The successful implementation of the new national curriculum, which came into force this September, requires a radical cultural and pedagogical change. In recent years assessment in schools has been too dominated by the requirements of the statutory national assessment and testing framework. Teachers have been subject to the conflicting pressures of trying to make appropriate use of assessment as part of day-to-day classroom teaching, while at the same time collecting assessment data that will be used in high-stakes evaluation of individual and institutional performance. This has had a detrimental impact on teaching practice.
The removal of national curriculum levels provides an opportunity the profession cannot afford to miss. We need to build teachers’ confidence in developing their own approaches to assessment that focus on the needs of their pupils, are tailored to the school’s curriculum and support really effective teaching.
I acknowledge the challenge schools will face in moving away from a system of assessment that has been so conditioned by levels, but very much hope they will recognise the possibilities presented by the change. Good assessment is the key to raising standards by enriching learning and pupil motivation, as well as enabling teachers to grow professionally and make better use of their time, knowledge and skills.
The Commission on Assessment Without Levels, which I chaired, worked to produce advice and support for schools in developing new approaches to assessment following the removal of levels. I very much hope that schools will resist the temptation to reinvent levels by turning the new national curriculum programmes of study into attainment targets.
Ofsted worked closely with the Commission to make it clear that large quantities of tracking data and heavily marked pupil work are not required. The best assessment is often about the discourse that takes place in the classroom between teacher and pupils. It is a highly effective way for teachers to identify what pupils know, where gaps or misconceptions lie and how they should plan future teaching accordingly.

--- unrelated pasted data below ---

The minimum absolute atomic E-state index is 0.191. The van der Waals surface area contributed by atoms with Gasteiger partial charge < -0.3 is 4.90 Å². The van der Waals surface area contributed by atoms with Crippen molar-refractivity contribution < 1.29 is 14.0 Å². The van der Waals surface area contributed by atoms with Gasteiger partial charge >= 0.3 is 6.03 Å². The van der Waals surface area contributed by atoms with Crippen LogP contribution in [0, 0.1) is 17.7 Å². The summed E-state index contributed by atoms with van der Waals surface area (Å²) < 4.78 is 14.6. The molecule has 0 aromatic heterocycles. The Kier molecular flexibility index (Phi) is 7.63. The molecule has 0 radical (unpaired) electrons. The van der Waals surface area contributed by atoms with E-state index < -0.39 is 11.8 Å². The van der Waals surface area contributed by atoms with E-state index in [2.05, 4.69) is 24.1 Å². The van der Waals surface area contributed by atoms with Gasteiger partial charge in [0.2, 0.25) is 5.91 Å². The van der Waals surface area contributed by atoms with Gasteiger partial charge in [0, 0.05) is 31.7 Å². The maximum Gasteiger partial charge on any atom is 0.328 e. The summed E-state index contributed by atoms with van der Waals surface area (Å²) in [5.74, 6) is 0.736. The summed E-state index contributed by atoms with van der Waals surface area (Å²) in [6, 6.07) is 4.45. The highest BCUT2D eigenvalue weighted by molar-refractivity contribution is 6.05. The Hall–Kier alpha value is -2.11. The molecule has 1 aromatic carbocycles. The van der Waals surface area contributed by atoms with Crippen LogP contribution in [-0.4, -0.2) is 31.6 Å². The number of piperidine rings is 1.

In making our recommendations, we were conscious of the need to reduce teachers’ workload. Although developing new approaches to assessment may initially increase the demands on schools, we believe that assessment without levels offers the potential for more appropriate, but less burdensome, assessment and reporting arrangements.
The Commission’s report does not prescribe any particular model for assessment in schools. Assessment goes hand in hand with the curriculum, and assessment policies need to be developed in parallel with schools’ own curriculum policies. The Commission has focused its attention on providing advice that will build understanding and expertise, and that will guide schools through the thinking required to develop effective new approaches to assessment. It offers guidance on developing assessment policies and provides questions that teachers and school leaders can ask themselves in shaping their approach.
It was a pleasure working with a range of experts on assessment during my time on the Commission, who all contributed considerably to the final report. I very much look forward to seeing how practice develops in schools over the next few years. The sector cannot afford to let this opportunity pass.
John McIntosh was chair of the Commission on Assessment Without Levels, is a member of the National Curriculum Review Advisory Committee and former headmaster of the London Oratory School